Liquid Hotplates

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  1. Meet the Hotplates!
  2. History
  3. CURRENT MEMBERS
    1. Sopranos
    2. Altos
    3. Tenors
    4. Basses
  4. ALUMNI

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Meet the Hotplates!

The Liquid Hotplates is a show-stopping, head-turning, pimptastic co-ed a cappella group at the University of California, Davis. They perform all genres of music (arranged by members), including pop, rock, country, R&B, hip hop and rap, and more. Members of the Liquid Hotplates consist of a diverse and fun-loving group of musicians possessing a wide range of musical experiences and strengths. The hotplates perform all over Davis, including on campus, downtown, at various charity and philanthropy events throughout the year, on Picnic Day, Relay for Life, and more. They also travel great lengths to spread their musical awesomeness throughout California, from the hills of Los Angeles to the ICCAs at UC Berkeley to Ghirardelli Square in San Francisco. In June 2010, LHP recorded their fourth CD, titled "Dishin' it out." Stay tuned for it's summer 2010 release, as it's coming soon!

History

The Liquid Hotplates were officially "born" in the Fall of 2000, although many of the circumstances leading to the formation of the group occurred during the University of California-Davis school year of 1999-2000. The UCD Music Department sought to create a jazz octet, the two goals of which were to give a measure of jazz vocal experience to those who were selected to participate, and to perform at the department’s several yearly functions. The group was called The Davis Aces, a deliberately-conservative name chosen by Scott Whitacre, the voice teacher who proposed the idea (and who was given the nod to run the group). Unfortunately (and unknown to all at the time), this was to be Whitacre’s last year of teaching voice lessons at Davis, and while a series of auditions (strung out over the course of several months due to tepid student interest) had produced nine eager and worthy candidates for membership in the Aces, Whitacre had to turn over the project to one of the auditionees, Steve Geller, in March 2000—before a formal rehearsal had ever been held. Geller was a graduate student in the Music Department, and he had co-directed and arranged music for collegiate and professional level a capella groups in the past, so Whitacre figured Geller to be the best option for the perpetuation of the group.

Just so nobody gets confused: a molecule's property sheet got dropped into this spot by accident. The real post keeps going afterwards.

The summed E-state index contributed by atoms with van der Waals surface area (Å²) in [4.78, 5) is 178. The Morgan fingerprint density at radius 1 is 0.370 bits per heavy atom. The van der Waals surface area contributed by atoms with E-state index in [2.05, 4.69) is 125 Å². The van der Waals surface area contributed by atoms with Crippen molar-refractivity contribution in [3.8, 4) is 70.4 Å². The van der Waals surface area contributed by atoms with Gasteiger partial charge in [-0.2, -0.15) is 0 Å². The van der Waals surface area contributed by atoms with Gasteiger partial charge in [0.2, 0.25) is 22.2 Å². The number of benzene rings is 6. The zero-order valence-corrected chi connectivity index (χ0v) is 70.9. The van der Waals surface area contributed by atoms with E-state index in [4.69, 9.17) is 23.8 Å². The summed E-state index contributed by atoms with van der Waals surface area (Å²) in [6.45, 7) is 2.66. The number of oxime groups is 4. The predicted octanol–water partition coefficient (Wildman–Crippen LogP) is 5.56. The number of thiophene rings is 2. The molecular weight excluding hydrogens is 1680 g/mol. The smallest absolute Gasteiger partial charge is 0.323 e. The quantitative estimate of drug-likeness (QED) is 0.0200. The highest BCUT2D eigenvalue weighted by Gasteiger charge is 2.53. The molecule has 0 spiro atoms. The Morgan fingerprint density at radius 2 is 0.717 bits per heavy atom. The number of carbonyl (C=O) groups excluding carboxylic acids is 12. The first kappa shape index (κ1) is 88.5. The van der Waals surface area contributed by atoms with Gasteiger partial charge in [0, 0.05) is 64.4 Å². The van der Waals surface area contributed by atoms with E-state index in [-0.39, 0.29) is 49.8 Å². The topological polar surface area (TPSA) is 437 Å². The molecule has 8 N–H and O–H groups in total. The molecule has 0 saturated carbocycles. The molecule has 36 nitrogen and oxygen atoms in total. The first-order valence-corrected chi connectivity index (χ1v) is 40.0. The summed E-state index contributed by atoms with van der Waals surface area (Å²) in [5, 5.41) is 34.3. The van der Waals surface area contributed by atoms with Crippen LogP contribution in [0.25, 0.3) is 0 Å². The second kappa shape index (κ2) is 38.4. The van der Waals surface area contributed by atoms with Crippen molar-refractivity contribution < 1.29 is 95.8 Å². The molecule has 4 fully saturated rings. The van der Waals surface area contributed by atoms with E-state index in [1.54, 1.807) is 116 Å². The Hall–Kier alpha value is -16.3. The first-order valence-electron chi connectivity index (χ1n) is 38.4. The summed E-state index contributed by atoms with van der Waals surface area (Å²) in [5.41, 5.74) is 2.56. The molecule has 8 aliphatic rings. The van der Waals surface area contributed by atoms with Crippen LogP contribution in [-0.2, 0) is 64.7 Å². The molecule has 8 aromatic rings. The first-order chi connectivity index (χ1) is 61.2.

The number of singers willing to continue with what was now a student-led project held firmly at five, and these five took it upon themselves to invite (in the case of the group’s first two basses) and audition all remaining components for a successful ensemble. Some soul-searching was in order; observing the difficulty (throughout the previous year) in putting together a capable jazz group made the members feel that perhaps a pop/rock group might be a more successful (a bit more “Friends” and a bit less “Frasier,” as one put it), and in turn it was decided that a 12-16 person group might better fit the needs of a pop/rock collegiate a capella style (such a number range was the norm for many groups around the country). No longer being bound in any substantial way by the Music Department, the group set its sights on touring, recording, and other ambitious projects.